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Making Military Meals, Easier to Take

By Terri Sapienza
Special to The Washington Post
Wednesday, March 2, 2005; Page F01

Chief Warrant Officer John Cantrell has torn into roughly 500 MREs -- Meals, Ready to Eat -- during his 20-year Army career, and he knows what to do when he gets one. He starts dealing.

"Everyone wants the Tootsie Rolls," said the Kansas native, 45, who's served in Iraq, Saudi Arabia, Bosnia and Hungary. The chewy candies are in four of the current 24 MRE selections, and they hold up indefinitely. "I'll trade any of the fruit or any cakes or cookies for them," he says.

Then and Now

More menu options and a greater variety of foods are the most noticeable changes in the military's MREs since the 1980s. The systems command in charge of menu planning has MREs working through 2007. A comparison of some popular items:


MRE No. 1 (1981)

to MRE No. 5 (1985)

Pork Pattie

Ham & Chicken Loaf

Beef Pattie

Beef Slices in BBQ sauce

Beef Stew

Frankfurters with Beans

Turkey Diced with Gravy

Menu items,

MRE No. 23 (2003)

to MRE No. 27 (2007)

Vegetable Manicotti

Almond Poppyseed Poundcake

Mexican Macaroni & Cheese

Cajun Rice with Sausage

Chicken Fajitas

Cinnamon Scone

Blueberry-Cherry Cobbler

Jalapeno Ketchup

Chili with Beef

Mexican Corn

Mango Peach Applesauce

Chocolate Banana

Muffin Top

Meatballs in Marinara Sauce

Chicken & Dumplings

Fried Rice

Cornbread Stuffing

Wild Berry and Tropical Fruit Skittles

Reeses Pieces

"A strawberry shake can usually be traded for a whole meal," e-mailed Marine Cpl. Richard Wade, 21, from Ramadi, Iraq. As "soon as a group of Marines opens up MREs, you'll start hearing them yelling out trades. Everyone has their own recipes. Some guys get pretty religious about it."

More than a million troops have been sent to Iraq and Afghanistan since terrorists struck New York and the Pentagon in 2001. Plenty of them have subsisted at least some of the time on MREs, the portable chow eaten in the field, although many day-to-day meals are prepared and served in mess halls. MREs don't get a lot of respect from the troops, who know them all by number. But today's descendants of canned rations are a technological wonder.

They must be able to hold up for three years at 80 degrees or six months at 100 degrees, withstand airdrops from thousands of feet and fit into a rucksack. Their long shelf life makes them attractive to survivalists, who buy MREs online. The foods are rated on a 1-9 scale for aroma, flavor, texture, appearance and overall quality. A menu is accepted if it scores a 6.5 or above overall.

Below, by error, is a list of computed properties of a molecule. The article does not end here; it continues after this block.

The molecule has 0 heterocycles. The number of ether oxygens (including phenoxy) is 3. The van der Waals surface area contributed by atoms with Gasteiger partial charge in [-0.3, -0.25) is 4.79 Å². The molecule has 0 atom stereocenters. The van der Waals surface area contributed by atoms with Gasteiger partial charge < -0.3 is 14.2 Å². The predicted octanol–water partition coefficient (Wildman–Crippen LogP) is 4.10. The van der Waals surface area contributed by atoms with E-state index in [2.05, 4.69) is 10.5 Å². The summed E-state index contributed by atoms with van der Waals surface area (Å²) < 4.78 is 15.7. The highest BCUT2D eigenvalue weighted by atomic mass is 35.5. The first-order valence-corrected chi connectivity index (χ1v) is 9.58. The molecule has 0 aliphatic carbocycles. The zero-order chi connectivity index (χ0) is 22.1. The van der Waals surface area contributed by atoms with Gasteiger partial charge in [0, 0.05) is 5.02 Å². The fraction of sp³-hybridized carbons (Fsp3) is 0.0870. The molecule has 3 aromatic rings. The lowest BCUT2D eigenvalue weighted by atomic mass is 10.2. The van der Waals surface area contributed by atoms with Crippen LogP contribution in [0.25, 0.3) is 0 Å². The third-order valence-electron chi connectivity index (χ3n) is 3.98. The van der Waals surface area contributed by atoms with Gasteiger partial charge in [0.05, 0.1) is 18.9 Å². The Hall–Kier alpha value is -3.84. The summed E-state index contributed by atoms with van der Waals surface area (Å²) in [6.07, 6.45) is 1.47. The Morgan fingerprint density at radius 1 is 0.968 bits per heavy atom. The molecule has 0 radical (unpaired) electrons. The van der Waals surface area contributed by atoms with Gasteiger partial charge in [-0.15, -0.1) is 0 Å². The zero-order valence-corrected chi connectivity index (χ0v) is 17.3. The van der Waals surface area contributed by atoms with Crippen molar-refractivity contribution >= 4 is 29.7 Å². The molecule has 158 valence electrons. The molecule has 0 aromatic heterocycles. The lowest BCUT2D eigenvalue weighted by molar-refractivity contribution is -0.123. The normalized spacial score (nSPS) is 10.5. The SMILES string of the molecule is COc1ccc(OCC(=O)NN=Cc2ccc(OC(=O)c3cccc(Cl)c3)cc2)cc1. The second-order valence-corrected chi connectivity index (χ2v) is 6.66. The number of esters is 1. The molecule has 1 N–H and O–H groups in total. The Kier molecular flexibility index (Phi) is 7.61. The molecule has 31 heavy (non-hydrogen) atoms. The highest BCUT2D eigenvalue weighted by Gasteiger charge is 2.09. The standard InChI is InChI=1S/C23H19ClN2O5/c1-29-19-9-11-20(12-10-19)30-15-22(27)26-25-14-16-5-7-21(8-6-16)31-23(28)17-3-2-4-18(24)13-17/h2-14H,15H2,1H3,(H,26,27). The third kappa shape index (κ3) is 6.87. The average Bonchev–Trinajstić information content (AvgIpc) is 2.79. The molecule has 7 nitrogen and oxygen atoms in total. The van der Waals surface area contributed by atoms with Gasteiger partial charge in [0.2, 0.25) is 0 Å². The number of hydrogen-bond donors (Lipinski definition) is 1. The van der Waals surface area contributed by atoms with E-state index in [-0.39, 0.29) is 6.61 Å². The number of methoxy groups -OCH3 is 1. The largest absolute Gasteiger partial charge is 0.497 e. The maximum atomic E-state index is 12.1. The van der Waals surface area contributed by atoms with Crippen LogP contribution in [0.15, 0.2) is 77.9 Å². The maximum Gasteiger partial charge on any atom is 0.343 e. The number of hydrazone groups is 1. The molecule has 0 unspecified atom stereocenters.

MREs have changed significantly even from those of the 1991 Persian Gulf War. Spaghetti with meat sauce has remained a constant, but vegetarian and lacto-ovo options (with dairy, but no animal or alcohol products) have been around since 1996. A wider range of ethnic entrees, such as this year's chicken fajitas, goes far beyond the pork chow mein offered in 1993.

They deliver at least 1,200 calories per meal (50 percent carbohydrates, 35 percent fat and 15 percent protein), or 3,600 per day for those who eat them for breakfast, lunch and dinner. Complete menus range from 1,200 to 1,350 calories per meal, formulated to fuel troops who operate in high gear.

MREs contain a full meal, including a cardboard-boxed entree and side dish, dessert, and cracker or snack bread. Condiments, seasonings, utensils and flavored drink mixes are also included. And since the early 1990s, each one comes with a flameless ration heater.

MRE menu planning starts at the U.S. Army Soldier Systems Center in Natick, Mass., part of the Defense Department's Combat Feeding Program. The program's blue-paneled building, referred to as " the blue palace," sits on a Defense Department campus on a 78-acre peninsula, surrounded by Lake Cochituate.

The combat feeding program employs about 100 people, primarily civilians. "We actively seek surveys and information from soldiers," says Max Biela, team leader for the Operational Forces Interface Group at Natick. Decisions on which rations stay in the MREs and which go are made "strictly by soldier input," he said.

For soldiers at various bases around the country, answering the call to MRE duty means testing items such as Meatballs in Marinara Sauce and Chicken and Dumplings, which will replace the Jambalaya and the Cajun Rice with Sausage in 2007 in MRE No. 27. Selected units that volunteer to participate while they're training in the field are asked to eat MREs for a period that usually runs from seven to 10 days, depending on the length of the field exercise, and then they fill out questionnaires.

The food technologists at Natick pay close attention to the feedback and adjust MRE menus accordingly on an annual basis, and the responses can be brutal.

"Few people like the brownies. They're dry as hell," said Cpl. Wade via e-mail.

While some menu items never really find a following, Judith Aylward, senior food technologist and registered dietitian with the Combat Feeding Program, said, "Comfort foods like beef stew have been enduring favorites since the beginning" -- MRE I dates from 1981. A current soldier favorite: Menu No. 8 -- Hamburger Patty with Mexican Macaroni & Cheese, Bacon-Cheese spread, barbecue sauce and wheat snack bread.

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